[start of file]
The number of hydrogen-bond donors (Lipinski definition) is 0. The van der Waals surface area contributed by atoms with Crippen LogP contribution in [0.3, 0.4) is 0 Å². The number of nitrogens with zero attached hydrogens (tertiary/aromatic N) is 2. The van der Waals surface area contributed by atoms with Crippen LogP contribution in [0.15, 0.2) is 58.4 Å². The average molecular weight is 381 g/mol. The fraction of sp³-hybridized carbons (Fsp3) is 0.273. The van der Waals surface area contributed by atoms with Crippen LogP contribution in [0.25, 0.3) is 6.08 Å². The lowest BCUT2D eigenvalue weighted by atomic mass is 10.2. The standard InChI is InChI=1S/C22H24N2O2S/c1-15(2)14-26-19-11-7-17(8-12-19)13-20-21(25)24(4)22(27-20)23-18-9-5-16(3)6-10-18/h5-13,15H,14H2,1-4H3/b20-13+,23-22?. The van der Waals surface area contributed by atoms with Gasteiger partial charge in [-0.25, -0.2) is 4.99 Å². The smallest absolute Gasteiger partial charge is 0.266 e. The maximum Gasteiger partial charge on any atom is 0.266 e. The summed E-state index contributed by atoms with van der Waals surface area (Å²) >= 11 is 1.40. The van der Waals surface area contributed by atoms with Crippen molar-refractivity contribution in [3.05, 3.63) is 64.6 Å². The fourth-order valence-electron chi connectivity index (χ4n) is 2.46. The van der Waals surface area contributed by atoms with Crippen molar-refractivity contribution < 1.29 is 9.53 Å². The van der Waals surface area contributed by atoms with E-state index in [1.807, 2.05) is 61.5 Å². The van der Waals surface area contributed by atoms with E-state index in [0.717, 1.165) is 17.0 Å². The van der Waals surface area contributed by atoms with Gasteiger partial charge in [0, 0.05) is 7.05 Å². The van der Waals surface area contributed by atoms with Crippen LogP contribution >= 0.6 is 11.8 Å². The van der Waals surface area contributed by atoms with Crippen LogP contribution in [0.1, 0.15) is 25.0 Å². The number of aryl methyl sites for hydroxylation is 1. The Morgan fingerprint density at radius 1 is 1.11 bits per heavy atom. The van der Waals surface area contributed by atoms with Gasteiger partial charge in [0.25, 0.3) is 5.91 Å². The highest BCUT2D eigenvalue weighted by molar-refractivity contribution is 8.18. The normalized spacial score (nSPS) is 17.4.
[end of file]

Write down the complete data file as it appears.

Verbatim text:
The number of hydrogen-bond donors (Lipinski definition) is 0. The van der Waals surface area contributed by atoms with Crippen LogP contribution in [0.3, 0.4) is 0 Å². The number of nitrogens with zero attached hydrogens (tertiary/aromatic N) is 2. The van der Waals surface area contributed by atoms with Crippen LogP contribution in [0.15, 0.2) is 58.4 Å². The average molecular weight is 381 g/mol. The fraction of sp³-hybridized carbons (Fsp3) is 0.273. The van der Waals surface area contributed by atoms with Crippen LogP contribution in [0.25, 0.3) is 6.08 Å². The lowest BCUT2D eigenvalue weighted by atomic mass is 10.2. The standard InChI is InChI=1S/C22H24N2O2S/c1-15(2)14-26-19-11-7-17(8-12-19)13-20-21(25)24(4)22(27-20)23-18-9-5-16(3)6-10-18/h5-13,15H,14H2,1-4H3/b20-13+,23-22?. The van der Waals surface area contributed by atoms with Gasteiger partial charge in [-0.25, -0.2) is 4.99 Å². The smallest absolute Gasteiger partial charge is 0.266 e. The maximum Gasteiger partial charge on any atom is 0.266 e. The summed E-state index contributed by atoms with van der Waals surface area (Å²) >= 11 is 1.40. The van der Waals surface area contributed by atoms with Crippen molar-refractivity contribution in [3.05, 3.63) is 64.6 Å². The fourth-order valence-electron chi connectivity index (χ4n) is 2.46. The van der Waals surface area contributed by atoms with Crippen molar-refractivity contribution < 1.29 is 9.53 Å². The van der Waals surface area contributed by atoms with E-state index in [1.807, 2.05) is 61.5 Å². The van der Waals surface area contributed by atoms with E-state index in [0.717, 1.165) is 17.0 Å². The van der Waals surface area contributed by atoms with Gasteiger partial charge in [0, 0.05) is 7.05 Å². The van der Waals surface area contributed by atoms with Crippen LogP contribution >= 0.6 is 11.8 Å². The van der Waals surface area contributed by atoms with Crippen LogP contribution in [0.1, 0.15) is 25.0 Å². The number of aryl methyl sites for hydroxylation is 1. The Morgan fingerprint density at radius 1 is 1.11 bits per heavy atom. The van der Waals surface area contributed by atoms with Gasteiger partial charge in [0.25, 0.3) is 5.91 Å². The highest BCUT2D eigenvalue weighted by molar-refractivity contribution is 8.18. The normalized spacial score (nSPS) is 17.4.